Take this frame and use it when you have quality time together and you will win every time! 

5- Acts Of Service

Partners who like acts of service will not only appreciate the service that you’re doing for them but that you do it willingly, lovingly and understanding that they appreciate it.

To you, access service may have little meaning. Your partner’s demand for an act of service may feel like henpecking at times. Just get it it’s not hand packing it’s a request for attention in a way that they appreciate.

These are people who like everything taken care of.

They want to know that:

  • the last piece of trim was installed between the wall and the floor.
  • the car will be cleaned.
  • the roof won’t leak. 

Anytime they bring something up with you, answer it with the affirmative. I will do it! It will be done! These are the words they want to hear.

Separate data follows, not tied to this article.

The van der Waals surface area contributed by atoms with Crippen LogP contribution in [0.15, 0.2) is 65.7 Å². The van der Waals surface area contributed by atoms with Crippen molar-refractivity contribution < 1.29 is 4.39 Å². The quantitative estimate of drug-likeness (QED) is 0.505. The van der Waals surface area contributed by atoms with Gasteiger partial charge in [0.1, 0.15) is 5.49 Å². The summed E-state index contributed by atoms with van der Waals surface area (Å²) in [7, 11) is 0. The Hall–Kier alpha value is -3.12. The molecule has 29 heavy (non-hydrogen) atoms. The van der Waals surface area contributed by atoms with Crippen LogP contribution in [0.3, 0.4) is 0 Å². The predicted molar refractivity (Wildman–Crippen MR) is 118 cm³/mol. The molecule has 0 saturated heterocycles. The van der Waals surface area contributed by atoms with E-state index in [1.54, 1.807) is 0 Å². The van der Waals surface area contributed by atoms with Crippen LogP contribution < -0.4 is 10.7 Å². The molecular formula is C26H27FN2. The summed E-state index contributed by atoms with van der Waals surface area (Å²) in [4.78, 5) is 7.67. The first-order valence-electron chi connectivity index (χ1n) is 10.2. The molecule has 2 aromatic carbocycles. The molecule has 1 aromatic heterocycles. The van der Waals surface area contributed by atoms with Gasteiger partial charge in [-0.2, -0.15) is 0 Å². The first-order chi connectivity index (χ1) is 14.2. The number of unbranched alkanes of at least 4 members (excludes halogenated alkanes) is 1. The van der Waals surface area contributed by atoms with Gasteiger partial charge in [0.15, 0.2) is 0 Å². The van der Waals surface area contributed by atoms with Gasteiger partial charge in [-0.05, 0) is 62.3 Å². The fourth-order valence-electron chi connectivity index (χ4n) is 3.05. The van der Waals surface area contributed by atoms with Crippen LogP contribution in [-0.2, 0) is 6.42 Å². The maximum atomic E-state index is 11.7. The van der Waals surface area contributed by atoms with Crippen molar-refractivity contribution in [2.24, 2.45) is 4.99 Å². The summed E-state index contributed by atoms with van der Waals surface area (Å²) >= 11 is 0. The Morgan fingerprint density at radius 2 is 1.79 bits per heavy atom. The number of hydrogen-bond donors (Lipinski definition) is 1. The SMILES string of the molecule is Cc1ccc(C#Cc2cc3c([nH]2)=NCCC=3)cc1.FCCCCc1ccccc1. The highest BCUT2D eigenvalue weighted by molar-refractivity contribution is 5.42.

In fact, saying these words is almost as important as the act of services itself. Saying the words and not fulfilling the act of service is emotional poison for your marriage.

If you’re going to be affirmative, make sure you get the job done! 

Love Tanks

Now that you know the five love languages and you presumably have a clue what your partner’s love language is, you have a responsibility!

Your new responsibility is to make sure that your love tank and your partner’s love tank are always full. If your love tank is getting near empty you have a responsibility to let your partner know.

For example, if your love language is quality time and you’re feeling your love tank is low, you have a responsibility to ask for some quality time. Do not assume they will know. Do not live in the world of “they should know”. It is your job to make sure they are aware of your needs and vice versa. 

love languages


It is easy to get into a rut of check listing your partner’s love languages.

Think of this as a real language, you’re going to get better at speaking it over time. That means you need to pay attention to their reaction. You need to pay attention to your delivery.

Are you trying to squeeze in a gift without really thinking about if it’s something they like or want? Are you giving them a gift without wrapping it as an experience or as a gift? Watch, listen, and learn. And keep on practicing!

Question: What is your love language? Your spouse’s?  Let us know in the comments below…